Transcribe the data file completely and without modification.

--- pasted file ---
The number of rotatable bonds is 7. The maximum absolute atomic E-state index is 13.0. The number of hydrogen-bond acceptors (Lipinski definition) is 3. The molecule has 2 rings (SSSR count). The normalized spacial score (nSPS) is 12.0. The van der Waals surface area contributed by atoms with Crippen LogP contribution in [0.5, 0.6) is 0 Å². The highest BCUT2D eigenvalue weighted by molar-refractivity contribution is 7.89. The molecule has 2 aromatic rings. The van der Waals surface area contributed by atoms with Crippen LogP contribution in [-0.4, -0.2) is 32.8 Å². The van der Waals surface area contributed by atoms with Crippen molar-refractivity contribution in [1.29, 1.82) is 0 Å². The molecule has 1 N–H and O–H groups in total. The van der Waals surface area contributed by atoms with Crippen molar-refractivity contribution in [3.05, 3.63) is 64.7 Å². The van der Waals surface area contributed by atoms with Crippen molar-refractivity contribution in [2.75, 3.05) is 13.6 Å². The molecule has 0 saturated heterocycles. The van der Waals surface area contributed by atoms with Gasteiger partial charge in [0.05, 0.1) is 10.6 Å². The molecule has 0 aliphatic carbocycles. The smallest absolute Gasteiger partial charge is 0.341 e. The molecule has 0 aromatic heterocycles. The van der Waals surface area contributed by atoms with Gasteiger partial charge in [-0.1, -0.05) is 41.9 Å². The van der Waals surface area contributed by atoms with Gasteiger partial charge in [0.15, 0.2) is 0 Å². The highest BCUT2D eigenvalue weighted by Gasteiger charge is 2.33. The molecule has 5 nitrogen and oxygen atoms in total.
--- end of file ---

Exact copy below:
The number of rotatable bonds is 7. The maximum absolute atomic E-state index is 13.0. The number of hydrogen-bond acceptors (Lipinski definition) is 3. The molecule has 2 rings (SSSR count). The normalized spacial score (nSPS) is 12.0. The van der Waals surface area contributed by atoms with Crippen LogP contribution in [0.5, 0.6) is 0 Å². The highest BCUT2D eigenvalue weighted by molar-refractivity contribution is 7.89. The molecule has 2 aromatic rings. The van der Waals surface area contributed by atoms with Crippen LogP contribution in [-0.4, -0.2) is 32.8 Å². The van der Waals surface area contributed by atoms with Crippen molar-refractivity contribution in [1.29, 1.82) is 0 Å². The molecule has 1 N–H and O–H groups in total. The van der Waals surface area contributed by atoms with Crippen molar-refractivity contribution in [3.05, 3.63) is 64.7 Å². The van der Waals surface area contributed by atoms with Crippen molar-refractivity contribution in [2.75, 3.05) is 13.6 Å². The molecule has 0 saturated heterocycles. The van der Waals surface area contributed by atoms with Gasteiger partial charge in [0.05, 0.1) is 10.6 Å². The molecule has 0 aliphatic carbocycles. The smallest absolute Gasteiger partial charge is 0.341 e. The molecule has 0 aromatic heterocycles. The van der Waals surface area contributed by atoms with Gasteiger partial charge in [-0.1, -0.05) is 41.9 Å². The van der Waals surface area contributed by atoms with Gasteiger partial charge in [0.15, 0.2) is 0 Å². The highest BCUT2D eigenvalue weighted by Gasteiger charge is 2.33. The molecule has 5 nitrogen and oxygen atoms in total.